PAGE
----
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Cold Weather Skin Care 101

Why does your skin dry out in the winter?

Winter air has less humidity, and the heating unit that keeps your home and office comfortable also dries the air. But your skin thrives on moisture. For most of us, letting nature take its course during cold weather will lead to chapped lips, cracked hands, rough patches, itchiness and flakiness.

Fortunately, avoiding winter skin perils doesn’t take much effort.

Shower up

You know that long, hot shower that feels so good on a chilly morning? It actually washes away the oils that keep skin protected from the elements, so those few minutes of luxuriating in steaming hot water may be to blame for your itchy, dry arms and legs. Turn the water down from scorching to warm, limit shower time to five or ten minutes and keep the door closed to keep the humidity in.

Use gentle cleansers. Deodorant or sweet-smelling soaps and bath gels contain alcohol, which can speed evaporation.

When you get out of the shower, use your towel to pat yourself dry, but don’t rub! Rubbing will remove that much needed moisture that you want to lock in, and can irritate dry skin.

Apply moisturizer immediately, and use an ointment or cream. Ointments contain 80% oil, and creams contain 50% while lotions contain more water than oil. That’s why a cream doesn’t spread as smoothly over dry skin, but glides over damp skin. When you put cream or ointment on damp skin, it creates a layer of oil that locks in moisture. The water in lotion evaporates and could dry your skin even more.

Face time

Clean your face with a gentle, creamy cleanser, using lukewarm — not hot! — water. Avoid overly abrasive exfoliating products — those strip the outer layer of your skin during cold months when it is already weakened — but do use a gentle exfoliator to get rid of dead skin cells.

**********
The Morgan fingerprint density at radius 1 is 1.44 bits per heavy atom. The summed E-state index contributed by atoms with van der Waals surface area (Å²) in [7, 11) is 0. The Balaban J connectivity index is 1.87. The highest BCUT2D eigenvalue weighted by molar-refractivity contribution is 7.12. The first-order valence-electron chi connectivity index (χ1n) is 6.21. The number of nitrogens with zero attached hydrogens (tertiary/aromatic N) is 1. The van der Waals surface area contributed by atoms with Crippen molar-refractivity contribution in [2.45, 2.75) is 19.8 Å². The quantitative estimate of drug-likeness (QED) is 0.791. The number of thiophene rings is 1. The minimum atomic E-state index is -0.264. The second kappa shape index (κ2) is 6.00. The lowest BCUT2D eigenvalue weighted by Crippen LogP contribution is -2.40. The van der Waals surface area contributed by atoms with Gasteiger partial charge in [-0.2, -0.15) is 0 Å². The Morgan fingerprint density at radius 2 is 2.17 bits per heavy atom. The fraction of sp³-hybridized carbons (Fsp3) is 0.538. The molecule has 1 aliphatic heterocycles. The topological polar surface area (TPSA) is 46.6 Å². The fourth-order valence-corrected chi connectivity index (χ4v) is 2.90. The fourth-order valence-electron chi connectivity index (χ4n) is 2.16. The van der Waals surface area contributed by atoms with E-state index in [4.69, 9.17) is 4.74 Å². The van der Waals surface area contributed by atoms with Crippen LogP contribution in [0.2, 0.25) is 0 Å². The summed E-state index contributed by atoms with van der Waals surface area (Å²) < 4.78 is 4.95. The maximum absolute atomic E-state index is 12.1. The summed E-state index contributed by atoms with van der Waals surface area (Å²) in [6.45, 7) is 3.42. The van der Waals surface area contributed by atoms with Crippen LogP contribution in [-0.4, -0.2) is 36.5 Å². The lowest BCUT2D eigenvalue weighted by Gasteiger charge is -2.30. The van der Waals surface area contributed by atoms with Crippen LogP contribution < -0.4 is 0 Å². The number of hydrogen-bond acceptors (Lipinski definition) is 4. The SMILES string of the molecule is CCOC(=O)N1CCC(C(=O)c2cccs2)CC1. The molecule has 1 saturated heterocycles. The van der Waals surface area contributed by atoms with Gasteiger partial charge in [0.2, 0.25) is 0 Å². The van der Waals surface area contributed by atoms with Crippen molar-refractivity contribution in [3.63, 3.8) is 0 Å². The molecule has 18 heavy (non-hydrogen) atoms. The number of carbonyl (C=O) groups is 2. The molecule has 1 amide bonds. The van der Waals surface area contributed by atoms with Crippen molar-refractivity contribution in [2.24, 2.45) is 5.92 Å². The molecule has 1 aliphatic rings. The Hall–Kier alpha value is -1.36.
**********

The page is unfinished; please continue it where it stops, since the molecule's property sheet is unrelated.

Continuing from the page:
Use a moisturizer as soon as you get out of the shower or wash your face, while your skin is still damp, to lock in that much needed moisture.

Men with beards: You do need to wash your beard, but not too often: daily shampooing will dry the skin under your beard. Avoid using a deodorant soap to wash your beard because it can dry the skin underneath even faster, which could lead to flaking. Consider beard oil, which will soothe your skin as well as soften the hair on your face.

Use sunscreen. Even though you can’t feel its warmth, the sun still shines down on you in winter. Maybe you won’t sunburn, but those rays do damage. If you’ll be outside for a while, apply sunscreen 30 minutes before, and reapply after a few hours. And always make sure to look out for the kids before they bound out the door to enjoy a snow day.

Use lip balm, preferably with sunblock, to avoid chapped lips and sun damage.

Hand off

Keep some hand cream at your office as well as at home. Any time you wash your hands, follow up with cream to moisturize the thin skin on your hands.

Your cuticles are also prone to drying out, so if needed, use cuticle cream periodically throughout the day.

If dryness on your hands is severe, give yourself a simple overnight treatment. Slather on petroleum jelly or hydrating cream and put on a pair of cotton gloves (available at any drugstore). 

The extra mile

When you go outside, wear gloves, and pull a scarf around your face. Don’t expose your skin to bone-chilling cold and wind.

Use a humidifier in your home and office to keep moisture in the air.

If a wool sweater feels scratchy when you wear it, it’s irritating your skin. Either wear a protective layer of clothing underneath it or avoid clothes made of rough-feeling material.

When itchy, don’t scratch! If your skin is so dry that it starts to feel prickly, you will find only temporary relief by scratching, and will likely irritate it more. Grab that moisturizer and apply it to the itchy skin, instead.

Love to sit close to a fireplace or space heater to warm up when you come in from the cold? It may warm you up quickly, but it is drying your skin out too. Keep your distance, and grab a hot tea or another warm drink instead.

Nancy Henderson

Nancy Henderson, a writer and editor originally from New York, moved to Nashville more than 25 years ago and considers herself more Tennessean than Yankee these days. She has written about health care and wellness for a variety of publications.

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Nancy Henderson, a writer and editor originally from New York, moved to Nashville more than 25 years ago and considers herself more Tennessean than Yankee these days. She has written about health care and wellness for a variety of publications.

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WellTuned provides inspiration and practical advice for healthy living.
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